Canada's trade deficit with the rest of the world reached its highest level in almost three years in June, as both exports and imports saw a decline compared to the previous month.

According to Statistics Canada, the country recorded a merchandise-trade deficit of 3.73 billion Canadian dollars (CAD), equivalent to approximately $2.79 billion. This figure exceeded the consensus forecast of a CAD 2.7 billion deficit from economists at National Bank Financial. The last time the trade deficit reached this level was in October 2020.

The revised data for May shows a narrower shortfall of CAD 2.68 billion, which is an improvement compared to the original estimate of CAD 3.44 billion.

In June, merchandise exports dropped by 2.2% to CAD 60.70 billion, while imports saw a decline of 0.5% to CAD 64.43 billion. When adjusted for volume or price, exports experienced a decrease of 1.1%, whereas imports rose by 0.9%.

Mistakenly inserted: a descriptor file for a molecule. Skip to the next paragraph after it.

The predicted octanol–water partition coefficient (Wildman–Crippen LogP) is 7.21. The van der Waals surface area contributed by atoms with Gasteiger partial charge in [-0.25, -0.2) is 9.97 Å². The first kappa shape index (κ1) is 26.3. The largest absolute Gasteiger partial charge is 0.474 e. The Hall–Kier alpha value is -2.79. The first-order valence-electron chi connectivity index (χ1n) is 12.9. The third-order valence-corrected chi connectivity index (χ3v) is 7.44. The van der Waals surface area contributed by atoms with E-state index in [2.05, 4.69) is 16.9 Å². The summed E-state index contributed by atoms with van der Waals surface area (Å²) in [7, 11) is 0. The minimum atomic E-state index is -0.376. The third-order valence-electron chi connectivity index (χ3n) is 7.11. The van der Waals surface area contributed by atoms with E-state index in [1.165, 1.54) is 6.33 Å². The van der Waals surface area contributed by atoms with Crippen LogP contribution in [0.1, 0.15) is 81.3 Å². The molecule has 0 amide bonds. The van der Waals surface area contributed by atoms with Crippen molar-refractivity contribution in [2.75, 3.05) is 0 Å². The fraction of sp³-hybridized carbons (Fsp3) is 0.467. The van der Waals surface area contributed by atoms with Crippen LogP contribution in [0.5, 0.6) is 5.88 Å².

The decline in exports was mainly driven by reduced shipments of metallic and non-metallic mineral products. On the other hand, imports fell after a 3.0% increase in May, primarily due to lower purchases of energy products and consumer goods, specifically pharmaceutical products.

During the second quarter, exports in volume terms dropped by 0.4% on a non-annualized basis, while imports increased by 0.9%. CIBC Capital Markets highlights that these figures suggest net trade acted as a drag on growth during this three-month period.

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